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Diane Abbott MP Hits Out At Flawed Yes Campaign & Leaflets

April 11, 2011

Screenshot of Diane Abbott's Twitter Page

Diane Abbott, the Labour leadership candidate and former This Week star used twitter to criticise the Yes campaign and the Alternative Vote last night. The member of Parliament for Hackney North and Stoke Newington supported the Alternative Vote during the leadership campaign and is listed in the Labour Yes Campaign endorsers.

Yet her nine tweets about AV are less then supportive. She stated that AV would lead to more representation for the Liberal Democrats but would fail to change the political landscape that the Yes campaign claim:

AV does not have far-reaching effects it’s fans claim. It WILL mean more Lib Dem MPs. That’s the main thing… Under AV 22 more Lib Dem MPs at the last election. A good thing? You be the judge.

She went on to suggest that:

AV was in Labour manifesto. I felt obliged to support it, have stuck to that. But… Labour Party Conference has never actually voted to support AV.

Further on she hit out at the ‘flaws’ of the Yes campaign:

I will actually be voting yes to AV. But I just got my “YES” leaflet through the letterbox. Don’t think much of it… The problem is the YES leaflet does not really explain how AV works. Leaflet is just anti-MP and anti-politics. Sad.

The leaflet in question is presumed to be the controversial Yes campaign leaflet which airbrushed the black poet Benjamin Zephaniah, out of leaflets outside London. He was removed and replaced with Tony Robinson, there were no other differences in the leaflet apart from Benjamin’s removal.

A No to AV spokesman commented;

‘Why are Yes to AV ashamed to have the support of Benjamin Zephaniah in places like Cornwall and Hampshire?

The leaflets which have been delivered across the South and Midlands made no mention of Benjamin. The story which was brushed away by the Yes campaign quickly spread and was eventually reported by over 200 different news organizations. While virally the Yes campaign causing controversy on Twitter, after the official Yes to AV twitter page called users; “sad”, “silly” and “mathematically challenged” and proceeded to accuse one user of spending their time smearing and using innuendo.

Returning to Diane, she was questioned by Yes supporters as to why she was hitting out at the campaign to which she replied that:

…I will be voting Yes to AV. Doesn’t stop me pointing out some flaws in the Yes campaign.

Her last tweet on the topic was:

It is difficult to be inspirational about AV. On balance there is an argument for voting YES. But it is not a cure for cancer!

Ed Miliband appointed Abbott Shadow Health Minister after beating her in the leadership election, there have been rumours of her support for FPTP in the past and was expected by some in the No campaign to back them.

Vote No To AV has uncovered evidence that Diane Abbott is agnostic to electoral reform. After the 2005 General Election, Diane Abbott the then Secretary of the Socialist Campaign Group of Labour MPs in Parliament wrote a blog called; ‘PR will do nothing to revive politics’ in which she stated:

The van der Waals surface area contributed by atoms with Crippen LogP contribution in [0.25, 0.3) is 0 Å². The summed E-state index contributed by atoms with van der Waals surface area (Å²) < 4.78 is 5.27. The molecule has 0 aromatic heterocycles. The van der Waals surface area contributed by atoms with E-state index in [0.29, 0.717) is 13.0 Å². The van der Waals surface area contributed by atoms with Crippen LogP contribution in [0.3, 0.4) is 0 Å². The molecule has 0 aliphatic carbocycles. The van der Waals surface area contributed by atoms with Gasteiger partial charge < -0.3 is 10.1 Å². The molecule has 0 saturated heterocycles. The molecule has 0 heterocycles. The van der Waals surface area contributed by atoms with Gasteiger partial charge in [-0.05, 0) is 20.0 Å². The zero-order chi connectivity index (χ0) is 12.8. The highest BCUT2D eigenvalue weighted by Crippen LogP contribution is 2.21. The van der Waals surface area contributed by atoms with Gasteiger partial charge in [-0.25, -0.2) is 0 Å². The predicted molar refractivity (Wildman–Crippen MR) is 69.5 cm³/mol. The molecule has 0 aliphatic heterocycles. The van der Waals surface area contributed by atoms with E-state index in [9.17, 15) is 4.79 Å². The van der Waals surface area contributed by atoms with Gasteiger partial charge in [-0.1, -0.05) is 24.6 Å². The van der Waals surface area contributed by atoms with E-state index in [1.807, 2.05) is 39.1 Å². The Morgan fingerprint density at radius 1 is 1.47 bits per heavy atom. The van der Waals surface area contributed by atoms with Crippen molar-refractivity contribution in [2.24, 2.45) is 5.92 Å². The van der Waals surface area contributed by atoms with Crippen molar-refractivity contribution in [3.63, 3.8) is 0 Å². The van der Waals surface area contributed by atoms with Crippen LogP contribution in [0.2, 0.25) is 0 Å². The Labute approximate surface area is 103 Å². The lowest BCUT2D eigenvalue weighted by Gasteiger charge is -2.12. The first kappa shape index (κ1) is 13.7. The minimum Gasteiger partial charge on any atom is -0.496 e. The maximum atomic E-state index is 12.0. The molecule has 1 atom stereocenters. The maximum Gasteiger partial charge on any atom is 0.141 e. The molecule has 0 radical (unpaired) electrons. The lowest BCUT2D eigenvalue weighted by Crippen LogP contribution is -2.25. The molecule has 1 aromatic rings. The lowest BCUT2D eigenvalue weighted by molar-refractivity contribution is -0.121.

First-past-the-post (FPTP) stands accused of inducing a near-crisis of democracy. Wasted votes, inflated majorities and foregone conclusions are blamed for disincentivising public participation and undermining the democratic process. The catch-all solution: proportional representation (PR).

However, I maintain that our electoral system is not wholly culpable. Political apathy, the absence of a written constitution, ballot fraud, the erosion of civil liberties and the introduction of compulsory ID cards have all contributed to growing public distrust of politics and democracy. Changing the electoral system would do little to address these more fundamental catalysts of public disengagement… If PR would help reconnect people and politics and boost democracy it is worth considering, however, I remain unconvinced that this is sufficient for invigorating the health of British democracy.

Further more in 2010 during the leadership election she told the New Statesman the she was:

Opposed to proportional representation as it would involve candidates being appointed from the centre and would break the constituency link. Supports the introduction of the Alternative Vote (AV).

She then went on to tell Total Politics (in 2010) that she believed that the:

Alternative voting may not be the ultimate solution but it will certainly be fairer than the system we currently use… It is obvious that the current voting system is unpopular with many people… This is one of the reasons the decision should be taken to a referendum, giving everyone the chance to have their say.

So its obvious you cry, that FPTP has some faults but is not the route cause of the problem, she doesn’t support PR as that has no answer to the problems of FPTP and thus AV must be the answer!… NO

Speaking to Open Democracy (in 2010 as well) regarding PR she stated;

I have an open mind on PR…

So we can therefore concluded… well your guess is as good as mine. But there is a constant theme developing that those who tell us to vote Yes really don’t seem to want AV at all.

One Comment leave one →
  1. Pete Rowberry permalink
    May 5, 2011 1:13 AM

    So we are all prepared to give up the chance to improve our voting system just because a bunch of politicians, some of them quite good MPs like Diane, don’t like AV. Vote YES. You know it makes sense.

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